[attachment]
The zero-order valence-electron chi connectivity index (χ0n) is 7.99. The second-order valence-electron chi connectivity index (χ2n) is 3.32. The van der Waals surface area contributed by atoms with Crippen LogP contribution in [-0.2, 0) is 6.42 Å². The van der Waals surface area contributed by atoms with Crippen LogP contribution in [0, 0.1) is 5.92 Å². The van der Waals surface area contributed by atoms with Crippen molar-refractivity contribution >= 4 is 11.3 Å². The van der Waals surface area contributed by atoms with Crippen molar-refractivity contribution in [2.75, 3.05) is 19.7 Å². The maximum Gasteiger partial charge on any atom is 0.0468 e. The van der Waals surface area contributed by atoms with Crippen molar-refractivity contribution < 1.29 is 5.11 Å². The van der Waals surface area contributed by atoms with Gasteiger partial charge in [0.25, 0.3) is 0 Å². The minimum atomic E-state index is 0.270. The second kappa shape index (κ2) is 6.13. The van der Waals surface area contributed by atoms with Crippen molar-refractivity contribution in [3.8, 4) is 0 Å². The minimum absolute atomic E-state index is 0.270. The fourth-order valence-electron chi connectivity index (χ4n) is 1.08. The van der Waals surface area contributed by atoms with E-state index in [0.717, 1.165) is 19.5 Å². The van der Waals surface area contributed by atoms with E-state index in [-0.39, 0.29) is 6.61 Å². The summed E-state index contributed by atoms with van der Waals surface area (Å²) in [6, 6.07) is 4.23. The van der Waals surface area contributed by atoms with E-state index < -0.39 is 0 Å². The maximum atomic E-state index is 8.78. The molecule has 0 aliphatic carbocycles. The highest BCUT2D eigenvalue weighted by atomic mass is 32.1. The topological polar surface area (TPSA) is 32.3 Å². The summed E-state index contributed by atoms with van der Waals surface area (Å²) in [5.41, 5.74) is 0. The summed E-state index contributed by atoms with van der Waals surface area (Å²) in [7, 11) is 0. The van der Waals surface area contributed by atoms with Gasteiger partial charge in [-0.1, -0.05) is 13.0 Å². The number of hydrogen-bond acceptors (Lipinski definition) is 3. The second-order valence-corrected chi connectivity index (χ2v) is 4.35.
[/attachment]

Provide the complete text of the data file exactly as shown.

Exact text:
The zero-order valence-electron chi connectivity index (χ0n) is 7.99. The second-order valence-electron chi connectivity index (χ2n) is 3.32. The van der Waals surface area contributed by atoms with Crippen LogP contribution in [-0.2, 0) is 6.42 Å². The van der Waals surface area contributed by atoms with Crippen LogP contribution in [0, 0.1) is 5.92 Å². The van der Waals surface area contributed by atoms with Crippen molar-refractivity contribution >= 4 is 11.3 Å². The van der Waals surface area contributed by atoms with Crippen molar-refractivity contribution in [2.75, 3.05) is 19.7 Å². The maximum Gasteiger partial charge on any atom is 0.0468 e. The van der Waals surface area contributed by atoms with Crippen molar-refractivity contribution < 1.29 is 5.11 Å². The van der Waals surface area contributed by atoms with Gasteiger partial charge in [0.25, 0.3) is 0 Å². The minimum atomic E-state index is 0.270. The second kappa shape index (κ2) is 6.13. The van der Waals surface area contributed by atoms with Crippen molar-refractivity contribution in [3.8, 4) is 0 Å². The minimum absolute atomic E-state index is 0.270. The fourth-order valence-electron chi connectivity index (χ4n) is 1.08. The van der Waals surface area contributed by atoms with E-state index in [0.717, 1.165) is 19.5 Å². The van der Waals surface area contributed by atoms with E-state index in [-0.39, 0.29) is 6.61 Å². The summed E-state index contributed by atoms with van der Waals surface area (Å²) in [6, 6.07) is 4.23. The van der Waals surface area contributed by atoms with E-state index < -0.39 is 0 Å². The maximum atomic E-state index is 8.78. The molecule has 0 aliphatic carbocycles. The highest BCUT2D eigenvalue weighted by atomic mass is 32.1. The topological polar surface area (TPSA) is 32.3 Å². The summed E-state index contributed by atoms with van der Waals surface area (Å²) in [5.41, 5.74) is 0. The summed E-state index contributed by atoms with van der Waals surface area (Å²) in [7, 11) is 0. The van der Waals surface area contributed by atoms with Gasteiger partial charge in [-0.1, -0.05) is 13.0 Å². The number of hydrogen-bond acceptors (Lipinski definition) is 3. The second-order valence-corrected chi connectivity index (χ2v) is 4.35.